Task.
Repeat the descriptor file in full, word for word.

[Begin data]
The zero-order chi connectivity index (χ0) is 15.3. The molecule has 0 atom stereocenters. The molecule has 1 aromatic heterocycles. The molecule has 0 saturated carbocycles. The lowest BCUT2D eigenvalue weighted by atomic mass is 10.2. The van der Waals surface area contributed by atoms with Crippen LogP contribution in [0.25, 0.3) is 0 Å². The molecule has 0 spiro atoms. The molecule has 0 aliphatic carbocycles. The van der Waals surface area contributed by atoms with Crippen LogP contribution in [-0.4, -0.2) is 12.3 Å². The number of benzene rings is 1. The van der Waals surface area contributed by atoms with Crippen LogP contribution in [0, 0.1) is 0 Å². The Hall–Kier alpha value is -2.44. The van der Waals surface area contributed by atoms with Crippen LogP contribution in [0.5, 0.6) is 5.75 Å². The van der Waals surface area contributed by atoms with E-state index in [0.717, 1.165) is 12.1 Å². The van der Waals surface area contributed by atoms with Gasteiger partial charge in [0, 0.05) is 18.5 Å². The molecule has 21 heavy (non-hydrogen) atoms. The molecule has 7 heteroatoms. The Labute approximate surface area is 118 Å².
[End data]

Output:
The zero-order chi connectivity index (χ0) is 15.3. The molecule has 0 atom stereocenters. The molecule has 1 aromatic heterocycles. The molecule has 0 saturated carbocycles. The lowest BCUT2D eigenvalue weighted by atomic mass is 10.2. The van der Waals surface area contributed by atoms with Crippen LogP contribution in [0.25, 0.3) is 0 Å². The molecule has 0 spiro atoms. The molecule has 0 aliphatic carbocycles. The van der Waals surface area contributed by atoms with Crippen LogP contribution in [-0.4, -0.2) is 12.3 Å². The number of benzene rings is 1. The van der Waals surface area contributed by atoms with Crippen LogP contribution in [0, 0.1) is 0 Å². The Hall–Kier alpha value is -2.44. The van der Waals surface area contributed by atoms with Crippen LogP contribution in [0.5, 0.6) is 5.75 Å². The van der Waals surface area contributed by atoms with E-state index in [0.717, 1.165) is 12.1 Å². The van der Waals surface area contributed by atoms with Gasteiger partial charge in [0, 0.05) is 18.5 Å². The molecule has 21 heavy (non-hydrogen) atoms. The molecule has 7 heteroatoms. The Labute approximate surface area is 118 Å².